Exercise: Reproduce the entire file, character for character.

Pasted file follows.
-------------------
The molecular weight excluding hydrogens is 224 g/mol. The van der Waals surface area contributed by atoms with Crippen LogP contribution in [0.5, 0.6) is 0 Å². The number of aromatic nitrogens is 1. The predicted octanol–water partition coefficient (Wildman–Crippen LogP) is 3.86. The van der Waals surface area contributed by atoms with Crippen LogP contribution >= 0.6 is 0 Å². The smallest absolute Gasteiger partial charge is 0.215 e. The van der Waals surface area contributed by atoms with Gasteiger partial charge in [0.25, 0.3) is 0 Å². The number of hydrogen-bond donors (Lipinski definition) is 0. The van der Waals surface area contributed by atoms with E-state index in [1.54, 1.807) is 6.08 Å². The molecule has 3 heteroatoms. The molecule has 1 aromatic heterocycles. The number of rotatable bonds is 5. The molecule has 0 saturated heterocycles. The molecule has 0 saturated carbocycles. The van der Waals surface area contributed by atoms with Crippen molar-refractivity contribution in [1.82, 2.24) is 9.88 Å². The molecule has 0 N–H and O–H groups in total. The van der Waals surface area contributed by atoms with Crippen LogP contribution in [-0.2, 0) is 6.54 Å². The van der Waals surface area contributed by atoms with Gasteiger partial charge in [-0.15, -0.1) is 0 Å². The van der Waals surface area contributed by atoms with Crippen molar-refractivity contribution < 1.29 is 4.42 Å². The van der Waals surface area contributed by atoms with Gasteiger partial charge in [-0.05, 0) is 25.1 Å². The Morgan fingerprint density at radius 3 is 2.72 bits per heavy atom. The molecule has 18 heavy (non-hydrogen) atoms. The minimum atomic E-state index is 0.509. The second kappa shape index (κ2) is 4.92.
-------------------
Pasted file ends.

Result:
The molecular weight excluding hydrogens is 224 g/mol. The van der Waals surface area contributed by atoms with Crippen LogP contribution in [0.5, 0.6) is 0 Å². The number of aromatic nitrogens is 1. The predicted octanol–water partition coefficient (Wildman–Crippen LogP) is 3.86. The van der Waals surface area contributed by atoms with Crippen LogP contribution >= 0.6 is 0 Å². The smallest absolute Gasteiger partial charge is 0.215 e. The van der Waals surface area contributed by atoms with Gasteiger partial charge in [0.25, 0.3) is 0 Å². The number of hydrogen-bond donors (Lipinski definition) is 0. The van der Waals surface area contributed by atoms with E-state index in [1.54, 1.807) is 6.08 Å². The molecule has 3 heteroatoms. The molecule has 1 aromatic heterocycles. The number of rotatable bonds is 5. The molecule has 0 saturated heterocycles. The molecule has 0 saturated carbocycles. The van der Waals surface area contributed by atoms with Crippen molar-refractivity contribution in [1.82, 2.24) is 9.88 Å². The molecule has 0 N–H and O–H groups in total. The van der Waals surface area contributed by atoms with Crippen LogP contribution in [-0.2, 0) is 6.54 Å². The van der Waals surface area contributed by atoms with Gasteiger partial charge in [-0.15, -0.1) is 0 Å². The van der Waals surface area contributed by atoms with Crippen molar-refractivity contribution < 1.29 is 4.42 Å². The van der Waals surface area contributed by atoms with Gasteiger partial charge in [-0.05, 0) is 25.1 Å². The Morgan fingerprint density at radius 3 is 2.72 bits per heavy atom. The molecule has 18 heavy (non-hydrogen) atoms. The minimum atomic E-state index is 0.509. The second kappa shape index (κ2) is 4.92.